Roger Waters

Pink Floyd’s Roger Waters compares Israel to the Nazis

The long-time Pink Floyd frontman has capped decades of anti-Israeli rhetoric by comparing the Middle Eastern democracy to Vichy France and Nazi Germany.

In a recent interview with a leftist magazine, Roger Waters, the former lead singer of Pink Floyd, compared Israel to Nazi Germany.

He defended his decision not to perform in Israel by implicitly comparing the Middle Eastern democracy to the Nazis, saying “I would not have played for the Vichy government in occupied France in the Second World War, I would not have played in Berlin either during this time.”

He later made the point more explicitly, stating “the parallels with what went on in the 30’s in Germany are so crushingly obvious.” In his opinion, Israel has never been serious about promoting a two state solution and instead claimed that it has always had the “agenda of kicking all the Arabs out of the country and becoming greater Israel.”

Waters, who was the longtime leader of the legendary rock group Pink Floyd, has been a longtime critic of Israel, which he described as being run by a regime that practiced “systematic racist apartheid.” He has long supported efforts to boycott the country and refused to perform there. He received attention earlier this year when he released an inflatable pig emblazoned with a Star of David among other symbols during a concert in Belgium.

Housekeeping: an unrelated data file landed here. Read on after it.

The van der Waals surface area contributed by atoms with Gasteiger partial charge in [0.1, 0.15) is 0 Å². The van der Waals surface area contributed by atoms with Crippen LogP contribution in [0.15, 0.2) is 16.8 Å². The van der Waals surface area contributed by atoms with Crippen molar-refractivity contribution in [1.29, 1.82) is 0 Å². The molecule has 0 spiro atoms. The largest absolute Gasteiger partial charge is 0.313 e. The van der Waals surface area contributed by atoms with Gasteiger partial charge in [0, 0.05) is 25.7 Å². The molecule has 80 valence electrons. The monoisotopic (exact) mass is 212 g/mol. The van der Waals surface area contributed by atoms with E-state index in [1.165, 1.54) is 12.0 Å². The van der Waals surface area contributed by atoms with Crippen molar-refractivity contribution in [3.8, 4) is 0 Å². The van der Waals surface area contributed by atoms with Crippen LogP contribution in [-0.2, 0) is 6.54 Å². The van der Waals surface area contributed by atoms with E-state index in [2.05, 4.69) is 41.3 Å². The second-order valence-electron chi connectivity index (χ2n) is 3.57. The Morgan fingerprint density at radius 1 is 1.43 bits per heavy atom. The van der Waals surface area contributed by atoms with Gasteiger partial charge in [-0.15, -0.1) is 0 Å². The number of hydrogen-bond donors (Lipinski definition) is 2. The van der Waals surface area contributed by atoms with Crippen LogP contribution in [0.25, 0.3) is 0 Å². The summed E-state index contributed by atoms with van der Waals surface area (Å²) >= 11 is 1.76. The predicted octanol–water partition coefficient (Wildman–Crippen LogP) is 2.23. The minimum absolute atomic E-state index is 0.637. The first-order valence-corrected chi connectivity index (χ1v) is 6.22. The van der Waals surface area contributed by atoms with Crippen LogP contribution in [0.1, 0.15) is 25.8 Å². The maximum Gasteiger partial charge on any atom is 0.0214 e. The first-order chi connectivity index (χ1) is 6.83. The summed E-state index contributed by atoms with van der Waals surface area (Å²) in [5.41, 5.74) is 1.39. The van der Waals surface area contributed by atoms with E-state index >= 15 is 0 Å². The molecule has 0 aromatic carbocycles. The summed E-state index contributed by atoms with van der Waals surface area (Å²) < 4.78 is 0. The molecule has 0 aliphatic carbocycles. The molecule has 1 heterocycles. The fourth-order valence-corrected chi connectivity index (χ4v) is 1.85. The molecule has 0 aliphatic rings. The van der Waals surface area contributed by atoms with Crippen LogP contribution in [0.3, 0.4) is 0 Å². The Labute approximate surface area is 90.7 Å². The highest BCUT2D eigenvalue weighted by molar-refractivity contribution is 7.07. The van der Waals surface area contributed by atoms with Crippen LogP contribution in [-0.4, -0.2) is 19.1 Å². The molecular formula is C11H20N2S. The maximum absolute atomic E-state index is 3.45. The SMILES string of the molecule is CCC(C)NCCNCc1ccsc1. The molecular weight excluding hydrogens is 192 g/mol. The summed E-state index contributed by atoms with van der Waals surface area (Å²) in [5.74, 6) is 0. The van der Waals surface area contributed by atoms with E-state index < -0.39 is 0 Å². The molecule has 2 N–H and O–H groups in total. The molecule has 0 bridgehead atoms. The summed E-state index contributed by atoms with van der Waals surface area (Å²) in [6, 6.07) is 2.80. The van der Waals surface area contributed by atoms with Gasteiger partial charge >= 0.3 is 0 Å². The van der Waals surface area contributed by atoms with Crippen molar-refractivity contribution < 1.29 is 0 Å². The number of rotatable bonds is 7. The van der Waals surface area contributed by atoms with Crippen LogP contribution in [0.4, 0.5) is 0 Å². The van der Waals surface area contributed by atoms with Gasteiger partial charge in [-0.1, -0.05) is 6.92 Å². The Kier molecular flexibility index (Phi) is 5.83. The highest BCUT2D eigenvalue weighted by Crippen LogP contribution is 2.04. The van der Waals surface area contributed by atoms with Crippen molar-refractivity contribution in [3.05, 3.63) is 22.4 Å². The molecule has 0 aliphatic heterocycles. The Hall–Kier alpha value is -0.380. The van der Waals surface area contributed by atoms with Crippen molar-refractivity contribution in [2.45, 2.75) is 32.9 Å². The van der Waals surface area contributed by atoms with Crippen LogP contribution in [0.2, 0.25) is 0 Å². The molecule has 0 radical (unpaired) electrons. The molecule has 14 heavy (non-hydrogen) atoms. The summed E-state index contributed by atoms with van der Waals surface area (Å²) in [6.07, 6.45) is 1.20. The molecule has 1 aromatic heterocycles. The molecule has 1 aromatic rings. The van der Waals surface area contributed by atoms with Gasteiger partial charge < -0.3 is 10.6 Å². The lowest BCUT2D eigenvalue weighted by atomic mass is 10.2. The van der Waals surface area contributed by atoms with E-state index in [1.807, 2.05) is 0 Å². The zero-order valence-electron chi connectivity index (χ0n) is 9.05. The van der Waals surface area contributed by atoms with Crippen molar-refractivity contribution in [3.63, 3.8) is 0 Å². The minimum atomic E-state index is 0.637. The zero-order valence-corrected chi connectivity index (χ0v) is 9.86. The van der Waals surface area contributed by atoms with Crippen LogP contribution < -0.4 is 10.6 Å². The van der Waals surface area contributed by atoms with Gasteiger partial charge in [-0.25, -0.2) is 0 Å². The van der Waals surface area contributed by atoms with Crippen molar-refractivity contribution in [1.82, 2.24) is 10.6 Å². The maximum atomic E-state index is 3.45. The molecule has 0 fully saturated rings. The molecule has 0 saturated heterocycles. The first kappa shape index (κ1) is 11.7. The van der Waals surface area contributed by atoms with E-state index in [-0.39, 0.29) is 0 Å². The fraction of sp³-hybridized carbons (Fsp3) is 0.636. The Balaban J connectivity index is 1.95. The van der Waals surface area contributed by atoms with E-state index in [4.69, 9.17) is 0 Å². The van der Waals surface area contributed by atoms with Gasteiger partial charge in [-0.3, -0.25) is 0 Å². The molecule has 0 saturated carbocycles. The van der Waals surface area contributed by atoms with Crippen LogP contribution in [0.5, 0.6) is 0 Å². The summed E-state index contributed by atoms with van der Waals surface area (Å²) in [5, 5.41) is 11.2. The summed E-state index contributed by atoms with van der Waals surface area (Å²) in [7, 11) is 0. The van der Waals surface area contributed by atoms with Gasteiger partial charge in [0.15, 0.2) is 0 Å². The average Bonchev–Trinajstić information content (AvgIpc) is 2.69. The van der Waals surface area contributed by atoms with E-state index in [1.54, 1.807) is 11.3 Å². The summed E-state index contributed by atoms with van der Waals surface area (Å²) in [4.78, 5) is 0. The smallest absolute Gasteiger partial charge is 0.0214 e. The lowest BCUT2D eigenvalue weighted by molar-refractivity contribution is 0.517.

In the interview with Counter Punch magazine, the British musician also bemoaned the “extraordinary power” of what he described as “the Jewish lobby.” He said that the mainstream media in the United States is part of “a propaganda machine” that spews “Netanyahu’s bluster” across the country. Waters likened it to “a huge bucket of crap that they are pouring into the mouth of a gullible public.” In his opinion, the threat of Iran getting nuclear weapons is simply “a diversionary tactic” to distract from Israel’s real agenda.

Waters’ comments are unlikely to shock those who have followed the musician’s recent career where he has often expressed distaste for Israeli policies. Earlier this year, he described Israel as “a functioning theocracy . . . that operates Apartheid.” But, in comparing Israel to Nazi Germany, these comments are by far the most controversial that the musician has made yet on the subject.